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Should LA County fund legal help for undocumented immigrants?

Los Angeles County Supervisor Janice Hahn is one of two supervisors proposing to help fund legal services for unauthorized immigrants facing deportation.
Los Angeles County Supervisor Janice Hahn is one of two supervisors proposing to help fund legal services for unauthorized immigrants facing deportation.
Stuart Palley for KPCC

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Los Angeles County supervisors are expected to consider next week whether to set aside an initial $1 million to help cover legal services for unauthorized immigrants facing deportation.

The proposal from supervisors Janice Hahn and Hilda Solis would direct the county to earmark the funds for the current fiscal year to help immigrants living in the county without authorization. By some estimates, they number more than 800,000

Nonprofit legal providers that serve immigrant clients would administer the program, according to Hahn's office. More funds would be sought next year.

The move to fund immigrant legal assistance comes as California state and local officials prepare to oppose President-elect Donald Trump's pledge to deport millions of immigrants living in the country illegally. 

Hahn spokeswoman Liz Odendahl said the idea is to set up the legal fund with $1 million in the first year, then obtain matching funds from public or private donors. The county's contribution could go up to $2 million for fiscal year 2017-2018 if the amount is matched, Odendahl said.

“Many immigrants who are facing deportation have a legal avenue to stay in this country, but they are not aware of it because they don’t have legal representation,” Hahn told KPCC.

If the proposal from the supervisors passes, the county would identify where in the county's budget the needed funds would come from, according to Hahn's office.

The county is also calling on the state to broaden its funding for immigrants' legal services. In 2014, Gov. Jerry Brown authorized about $3 million annually for nonprofit legal services providers to represent unaccompanied minors arriving at the U.S.-Mexico border.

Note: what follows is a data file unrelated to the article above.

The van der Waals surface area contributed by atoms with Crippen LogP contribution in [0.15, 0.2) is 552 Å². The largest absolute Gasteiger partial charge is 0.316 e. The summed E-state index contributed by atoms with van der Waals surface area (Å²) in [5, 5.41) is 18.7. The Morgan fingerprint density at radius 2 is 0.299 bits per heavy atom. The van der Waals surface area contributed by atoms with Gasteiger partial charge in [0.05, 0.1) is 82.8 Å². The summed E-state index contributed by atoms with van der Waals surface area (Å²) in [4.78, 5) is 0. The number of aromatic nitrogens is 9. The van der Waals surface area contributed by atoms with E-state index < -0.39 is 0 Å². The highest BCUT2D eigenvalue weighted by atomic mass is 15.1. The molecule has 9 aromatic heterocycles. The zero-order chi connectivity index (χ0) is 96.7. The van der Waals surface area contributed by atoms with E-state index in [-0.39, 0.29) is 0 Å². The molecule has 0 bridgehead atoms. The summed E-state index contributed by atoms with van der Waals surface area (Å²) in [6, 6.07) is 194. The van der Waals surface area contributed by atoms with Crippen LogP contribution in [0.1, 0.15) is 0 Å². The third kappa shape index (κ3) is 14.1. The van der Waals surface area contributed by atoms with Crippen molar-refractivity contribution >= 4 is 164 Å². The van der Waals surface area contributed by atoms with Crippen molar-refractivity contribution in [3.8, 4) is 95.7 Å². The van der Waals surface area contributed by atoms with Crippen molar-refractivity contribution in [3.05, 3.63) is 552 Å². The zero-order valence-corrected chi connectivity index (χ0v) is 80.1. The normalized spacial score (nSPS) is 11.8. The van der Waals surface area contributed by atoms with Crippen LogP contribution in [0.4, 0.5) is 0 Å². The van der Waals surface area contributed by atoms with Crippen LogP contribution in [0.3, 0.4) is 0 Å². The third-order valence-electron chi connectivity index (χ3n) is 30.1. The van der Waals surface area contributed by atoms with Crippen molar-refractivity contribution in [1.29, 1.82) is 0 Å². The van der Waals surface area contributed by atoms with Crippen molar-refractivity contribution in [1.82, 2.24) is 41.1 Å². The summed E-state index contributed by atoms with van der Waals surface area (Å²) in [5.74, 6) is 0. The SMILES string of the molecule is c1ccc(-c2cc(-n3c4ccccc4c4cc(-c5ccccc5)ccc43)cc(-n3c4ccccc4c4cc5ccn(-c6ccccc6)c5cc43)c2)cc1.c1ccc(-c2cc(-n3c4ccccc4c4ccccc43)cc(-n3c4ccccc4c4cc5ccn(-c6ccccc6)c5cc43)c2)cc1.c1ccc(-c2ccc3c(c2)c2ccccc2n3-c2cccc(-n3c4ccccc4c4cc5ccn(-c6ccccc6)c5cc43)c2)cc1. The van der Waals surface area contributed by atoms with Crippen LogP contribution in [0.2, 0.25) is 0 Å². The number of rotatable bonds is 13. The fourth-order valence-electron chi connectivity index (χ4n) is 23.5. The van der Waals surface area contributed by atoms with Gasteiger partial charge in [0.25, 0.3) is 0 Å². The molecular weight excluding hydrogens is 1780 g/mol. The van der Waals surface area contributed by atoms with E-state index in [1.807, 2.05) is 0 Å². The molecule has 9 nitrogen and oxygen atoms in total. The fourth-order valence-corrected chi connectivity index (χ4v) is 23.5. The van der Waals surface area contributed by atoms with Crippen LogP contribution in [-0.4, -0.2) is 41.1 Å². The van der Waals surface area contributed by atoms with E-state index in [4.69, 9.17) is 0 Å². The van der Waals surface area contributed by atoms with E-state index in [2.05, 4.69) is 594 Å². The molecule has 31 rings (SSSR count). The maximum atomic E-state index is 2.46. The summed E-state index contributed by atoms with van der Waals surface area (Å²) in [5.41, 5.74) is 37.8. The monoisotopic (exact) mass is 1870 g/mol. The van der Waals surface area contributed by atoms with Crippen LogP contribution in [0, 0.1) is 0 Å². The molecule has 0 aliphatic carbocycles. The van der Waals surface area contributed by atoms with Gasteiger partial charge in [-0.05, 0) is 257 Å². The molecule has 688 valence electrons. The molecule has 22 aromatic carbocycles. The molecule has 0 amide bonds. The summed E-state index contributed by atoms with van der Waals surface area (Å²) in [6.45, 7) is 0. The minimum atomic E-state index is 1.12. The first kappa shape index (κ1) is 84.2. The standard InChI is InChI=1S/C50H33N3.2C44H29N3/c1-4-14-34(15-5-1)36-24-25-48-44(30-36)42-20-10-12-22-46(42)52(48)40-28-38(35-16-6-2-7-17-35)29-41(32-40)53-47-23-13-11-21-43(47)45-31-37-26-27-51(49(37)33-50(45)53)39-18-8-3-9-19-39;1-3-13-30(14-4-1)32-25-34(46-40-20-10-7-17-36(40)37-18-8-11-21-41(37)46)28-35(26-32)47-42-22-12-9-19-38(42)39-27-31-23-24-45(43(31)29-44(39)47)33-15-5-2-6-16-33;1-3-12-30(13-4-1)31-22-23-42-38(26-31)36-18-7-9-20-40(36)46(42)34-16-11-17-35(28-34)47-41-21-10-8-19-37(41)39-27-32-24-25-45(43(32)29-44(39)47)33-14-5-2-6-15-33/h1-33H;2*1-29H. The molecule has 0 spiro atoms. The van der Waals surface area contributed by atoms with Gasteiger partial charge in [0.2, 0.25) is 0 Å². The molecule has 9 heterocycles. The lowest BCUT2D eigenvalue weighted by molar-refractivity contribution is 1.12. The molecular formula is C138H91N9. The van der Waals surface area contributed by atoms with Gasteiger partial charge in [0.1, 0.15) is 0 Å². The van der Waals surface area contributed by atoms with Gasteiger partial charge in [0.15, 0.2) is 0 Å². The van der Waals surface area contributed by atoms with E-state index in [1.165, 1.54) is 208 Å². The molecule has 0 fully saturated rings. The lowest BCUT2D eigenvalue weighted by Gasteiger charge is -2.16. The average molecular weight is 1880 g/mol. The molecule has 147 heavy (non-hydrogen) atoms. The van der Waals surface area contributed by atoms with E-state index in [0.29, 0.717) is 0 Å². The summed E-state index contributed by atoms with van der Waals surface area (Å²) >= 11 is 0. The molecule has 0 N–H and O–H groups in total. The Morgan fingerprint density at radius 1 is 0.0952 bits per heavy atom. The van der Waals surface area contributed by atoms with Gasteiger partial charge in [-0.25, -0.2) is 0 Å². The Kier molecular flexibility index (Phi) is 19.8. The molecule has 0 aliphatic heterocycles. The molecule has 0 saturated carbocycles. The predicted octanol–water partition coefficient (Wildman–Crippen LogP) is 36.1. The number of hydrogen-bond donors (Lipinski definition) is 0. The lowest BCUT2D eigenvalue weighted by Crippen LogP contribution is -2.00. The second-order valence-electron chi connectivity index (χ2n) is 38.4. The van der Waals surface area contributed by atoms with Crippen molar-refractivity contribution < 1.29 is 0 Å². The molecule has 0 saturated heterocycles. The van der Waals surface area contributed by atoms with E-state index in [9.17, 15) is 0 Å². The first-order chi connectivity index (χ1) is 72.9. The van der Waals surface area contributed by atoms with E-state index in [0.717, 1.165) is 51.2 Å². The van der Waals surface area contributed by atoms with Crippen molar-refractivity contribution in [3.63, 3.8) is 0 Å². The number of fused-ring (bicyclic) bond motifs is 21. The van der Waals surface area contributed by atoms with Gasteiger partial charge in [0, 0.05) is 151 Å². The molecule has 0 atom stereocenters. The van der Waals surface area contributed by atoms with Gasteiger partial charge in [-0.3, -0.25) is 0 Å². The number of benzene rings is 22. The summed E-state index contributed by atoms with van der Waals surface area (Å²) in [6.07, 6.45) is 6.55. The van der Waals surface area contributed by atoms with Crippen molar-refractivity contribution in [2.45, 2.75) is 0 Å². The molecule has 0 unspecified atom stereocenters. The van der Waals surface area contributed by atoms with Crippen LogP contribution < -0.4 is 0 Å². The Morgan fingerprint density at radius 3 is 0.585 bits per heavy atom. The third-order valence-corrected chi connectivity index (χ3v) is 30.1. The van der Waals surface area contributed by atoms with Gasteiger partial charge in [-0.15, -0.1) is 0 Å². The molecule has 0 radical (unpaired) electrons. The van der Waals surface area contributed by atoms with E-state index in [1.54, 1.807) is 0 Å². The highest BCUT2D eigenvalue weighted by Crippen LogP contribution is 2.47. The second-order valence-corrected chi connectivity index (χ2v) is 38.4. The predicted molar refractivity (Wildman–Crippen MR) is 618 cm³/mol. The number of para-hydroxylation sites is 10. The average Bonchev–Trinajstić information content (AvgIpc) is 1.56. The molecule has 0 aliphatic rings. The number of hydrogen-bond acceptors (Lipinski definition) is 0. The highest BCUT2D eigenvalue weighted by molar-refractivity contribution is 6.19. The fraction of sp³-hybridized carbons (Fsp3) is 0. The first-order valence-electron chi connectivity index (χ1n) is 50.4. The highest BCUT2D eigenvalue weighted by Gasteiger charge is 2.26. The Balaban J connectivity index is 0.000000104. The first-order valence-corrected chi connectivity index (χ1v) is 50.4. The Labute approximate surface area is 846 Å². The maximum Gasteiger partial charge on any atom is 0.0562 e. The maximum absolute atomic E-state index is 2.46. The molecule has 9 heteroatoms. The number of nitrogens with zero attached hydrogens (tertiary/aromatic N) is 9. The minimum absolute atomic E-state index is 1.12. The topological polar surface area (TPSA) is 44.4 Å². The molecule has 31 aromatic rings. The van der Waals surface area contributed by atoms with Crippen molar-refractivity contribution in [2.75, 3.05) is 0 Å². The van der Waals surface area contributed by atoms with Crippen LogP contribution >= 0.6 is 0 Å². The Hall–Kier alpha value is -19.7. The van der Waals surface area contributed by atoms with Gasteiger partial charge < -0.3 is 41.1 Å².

There is also state funding available to assist young immigrants applying for temporary protection under the Deferred Action for Childhood Arrivals program and legal residents seeking U.S. citizenship.

A bill introduced earlier this month by state Sen. Ben Hueso (D-San Diego) seeks to expand that funding to adults facing deportation.

The push for taxpayer-funded legal representation will likely trigger opposition from conservative groups wanting to curb illegal immigration.

State and local governments seeking to provide undocumented immigrants with legal help could be exposing themselves to litigation, said John Eastman, a professor of constitutional law at Chapman University in Orange.

Eastman, a conservative scholar, cites the U.S. Supreme Court's decision in Arizona v. United States, which overturned most components of a controversial Arizona state anti-illegal immigration law known as SB 1070.

"The Supreme Court was pretty clear that immigration policy is the exclusive preserve of the federal government," Eastman said. "What L.A. County is proposing to do here is not to help enforce immigration laws, but to put themselves adverse to the enforcement of immigration laws — and helping to fund the prevention of enforcement of immigration laws."

If the county uses public funds, "any taxpayer could sue the county to challenge the deployment of those funds in a way that might well be illegal," he said.

Currently, those without legal residency who can't afford a private lawyer have little recourse in immigration court, said Kevin Johnson, dean of the University of California-Davis School of Law. Immigrants placed in detention receive names of pro-bono legal services providers, but their ability to help is limited.

"Many are public-interest organizations that are regularly low-funded [and] overworked, and can't take all the cases that come in the door," Johnson said.

Unlike in criminal matters for which defendants must be provided representation, civil immigration proceedings do not trigger mandated legal help.

As a result, "many undocumented immigrants, as well as many legal immigrants, appear in removal proceedings without counsel," Johnson said. Studies show immigrants without representation stand a far greater chance of losing their cases and being deported. 

In 2014, the American Civil Liberties Union and other groups sued the federal government in hopes of forcing the government to provide counsel for unaccompanied immigrant minors. The case is pending a rehearing in the Ninth Circuit Court of Appeals.

L.A. County would not be alone if it sought to fund legal services for immigrants facing deportation. New York City has such a program and, earlier this month, Chicago Mayor Rahm Emanuel announced a $1 million "legal protection fund" to benefit immigrants who are fighting deportation.

A million dollars in L.A. County would allow legal service nonprofits to beef up their ranks somewhat and take on "hundreds of cases, not thousands," according to Johnson.

"I can’t say it's going to cure the problem, but it's certainly going to help," he said.